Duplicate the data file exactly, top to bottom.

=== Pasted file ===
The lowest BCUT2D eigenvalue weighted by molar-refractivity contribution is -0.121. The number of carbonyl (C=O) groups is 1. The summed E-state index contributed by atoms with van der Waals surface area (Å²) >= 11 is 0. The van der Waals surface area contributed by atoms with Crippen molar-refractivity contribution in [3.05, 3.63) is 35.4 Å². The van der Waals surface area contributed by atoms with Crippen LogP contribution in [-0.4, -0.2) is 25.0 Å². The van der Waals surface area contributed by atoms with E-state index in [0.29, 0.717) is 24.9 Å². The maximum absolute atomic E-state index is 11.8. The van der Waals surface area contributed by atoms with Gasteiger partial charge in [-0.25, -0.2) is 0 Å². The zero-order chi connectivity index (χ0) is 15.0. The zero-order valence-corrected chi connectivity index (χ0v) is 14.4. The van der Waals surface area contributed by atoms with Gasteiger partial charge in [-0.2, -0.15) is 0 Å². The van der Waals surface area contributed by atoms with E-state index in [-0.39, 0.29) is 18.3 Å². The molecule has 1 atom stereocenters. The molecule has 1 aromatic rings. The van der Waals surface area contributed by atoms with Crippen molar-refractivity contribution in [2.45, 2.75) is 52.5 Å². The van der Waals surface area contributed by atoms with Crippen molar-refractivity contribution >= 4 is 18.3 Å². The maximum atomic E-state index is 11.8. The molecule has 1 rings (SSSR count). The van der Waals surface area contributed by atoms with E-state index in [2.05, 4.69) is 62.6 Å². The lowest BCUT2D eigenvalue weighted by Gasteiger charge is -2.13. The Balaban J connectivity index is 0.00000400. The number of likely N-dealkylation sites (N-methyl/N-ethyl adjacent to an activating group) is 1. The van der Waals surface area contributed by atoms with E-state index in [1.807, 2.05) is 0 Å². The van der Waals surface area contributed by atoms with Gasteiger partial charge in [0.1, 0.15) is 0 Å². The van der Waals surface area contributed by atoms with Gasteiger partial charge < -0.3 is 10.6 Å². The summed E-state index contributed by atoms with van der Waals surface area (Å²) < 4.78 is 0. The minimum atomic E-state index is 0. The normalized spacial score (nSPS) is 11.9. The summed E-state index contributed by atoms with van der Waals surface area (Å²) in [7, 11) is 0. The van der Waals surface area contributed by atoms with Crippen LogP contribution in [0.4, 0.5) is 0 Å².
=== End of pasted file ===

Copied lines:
The lowest BCUT2D eigenvalue weighted by molar-refractivity contribution is -0.121. The number of carbonyl (C=O) groups is 1. The summed E-state index contributed by atoms with van der Waals surface area (Å²) >= 11 is 0. The van der Waals surface area contributed by atoms with Crippen molar-refractivity contribution in [3.05, 3.63) is 35.4 Å². The van der Waals surface area contributed by atoms with Crippen LogP contribution in [-0.4, -0.2) is 25.0 Å². The van der Waals surface area contributed by atoms with E-state index in [0.29, 0.717) is 24.9 Å². The maximum absolute atomic E-state index is 11.8. The van der Waals surface area contributed by atoms with Gasteiger partial charge in [-0.25, -0.2) is 0 Å². The zero-order chi connectivity index (χ0) is 15.0. The zero-order valence-corrected chi connectivity index (χ0v) is 14.4. The van der Waals surface area contributed by atoms with Gasteiger partial charge in [-0.2, -0.15) is 0 Å². The van der Waals surface area contributed by atoms with E-state index in [-0.39, 0.29) is 18.3 Å². The molecule has 1 atom stereocenters. The molecule has 1 aromatic rings. The van der Waals surface area contributed by atoms with Crippen molar-refractivity contribution in [2.45, 2.75) is 52.5 Å². The van der Waals surface area contributed by atoms with Crippen molar-refractivity contribution >= 4 is 18.3 Å². The maximum atomic E-state index is 11.8. The molecule has 1 rings (SSSR count). The van der Waals surface area contributed by atoms with E-state index in [2.05, 4.69) is 62.6 Å². The lowest BCUT2D eigenvalue weighted by Gasteiger charge is -2.13. The Balaban J connectivity index is 0.00000400. The number of likely N-dealkylation sites (N-methyl/N-ethyl adjacent to an activating group) is 1. The van der Waals surface area contributed by atoms with E-state index in [1.807, 2.05) is 0 Å². The van der Waals surface area contributed by atoms with Gasteiger partial charge in [0.1, 0.15) is 0 Å². The van der Waals surface area contributed by atoms with Gasteiger partial charge < -0.3 is 10.6 Å². The summed E-state index contributed by atoms with van der Waals surface area (Å²) < 4.78 is 0. The minimum atomic E-state index is 0. The normalized spacial score (nSPS) is 11.9. The summed E-state index contributed by atoms with van der Waals surface area (Å²) in [7, 11) is 0. The van der Waals surface area contributed by atoms with Crippen LogP contribution in [0.4, 0.5) is 0 Å².